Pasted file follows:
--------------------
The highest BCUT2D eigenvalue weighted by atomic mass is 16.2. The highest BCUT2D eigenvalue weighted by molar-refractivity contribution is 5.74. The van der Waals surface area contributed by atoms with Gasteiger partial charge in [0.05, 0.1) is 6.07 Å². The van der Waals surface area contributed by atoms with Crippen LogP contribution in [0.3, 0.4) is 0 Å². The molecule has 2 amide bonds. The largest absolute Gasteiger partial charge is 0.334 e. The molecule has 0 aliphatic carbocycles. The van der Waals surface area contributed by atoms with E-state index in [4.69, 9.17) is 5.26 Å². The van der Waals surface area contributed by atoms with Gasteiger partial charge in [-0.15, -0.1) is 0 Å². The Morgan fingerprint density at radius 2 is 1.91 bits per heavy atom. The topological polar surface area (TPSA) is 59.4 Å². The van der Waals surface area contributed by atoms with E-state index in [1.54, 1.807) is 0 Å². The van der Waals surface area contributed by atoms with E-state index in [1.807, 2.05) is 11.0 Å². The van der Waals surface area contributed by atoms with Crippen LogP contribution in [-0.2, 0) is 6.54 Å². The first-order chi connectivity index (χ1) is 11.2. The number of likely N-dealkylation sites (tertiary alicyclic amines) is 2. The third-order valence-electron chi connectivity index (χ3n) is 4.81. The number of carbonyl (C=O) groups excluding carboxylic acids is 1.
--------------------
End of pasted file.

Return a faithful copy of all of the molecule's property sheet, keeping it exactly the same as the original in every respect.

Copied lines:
The highest BCUT2D eigenvalue weighted by atomic mass is 16.2. The highest BCUT2D eigenvalue weighted by molar-refractivity contribution is 5.74. The van der Waals surface area contributed by atoms with Gasteiger partial charge in [0.05, 0.1) is 6.07 Å². The van der Waals surface area contributed by atoms with Crippen LogP contribution in [0.3, 0.4) is 0 Å². The molecule has 2 amide bonds. The largest absolute Gasteiger partial charge is 0.334 e. The molecule has 0 aliphatic carbocycles. The van der Waals surface area contributed by atoms with E-state index in [4.69, 9.17) is 5.26 Å². The van der Waals surface area contributed by atoms with Gasteiger partial charge in [-0.15, -0.1) is 0 Å². The Morgan fingerprint density at radius 2 is 1.91 bits per heavy atom. The topological polar surface area (TPSA) is 59.4 Å². The van der Waals surface area contributed by atoms with E-state index in [1.54, 1.807) is 0 Å². The van der Waals surface area contributed by atoms with E-state index in [1.807, 2.05) is 11.0 Å². The van der Waals surface area contributed by atoms with Crippen LogP contribution in [-0.2, 0) is 6.54 Å². The first-order chi connectivity index (χ1) is 11.2. The number of likely N-dealkylation sites (tertiary alicyclic amines) is 2. The third-order valence-electron chi connectivity index (χ3n) is 4.81. The number of carbonyl (C=O) groups excluding carboxylic acids is 1.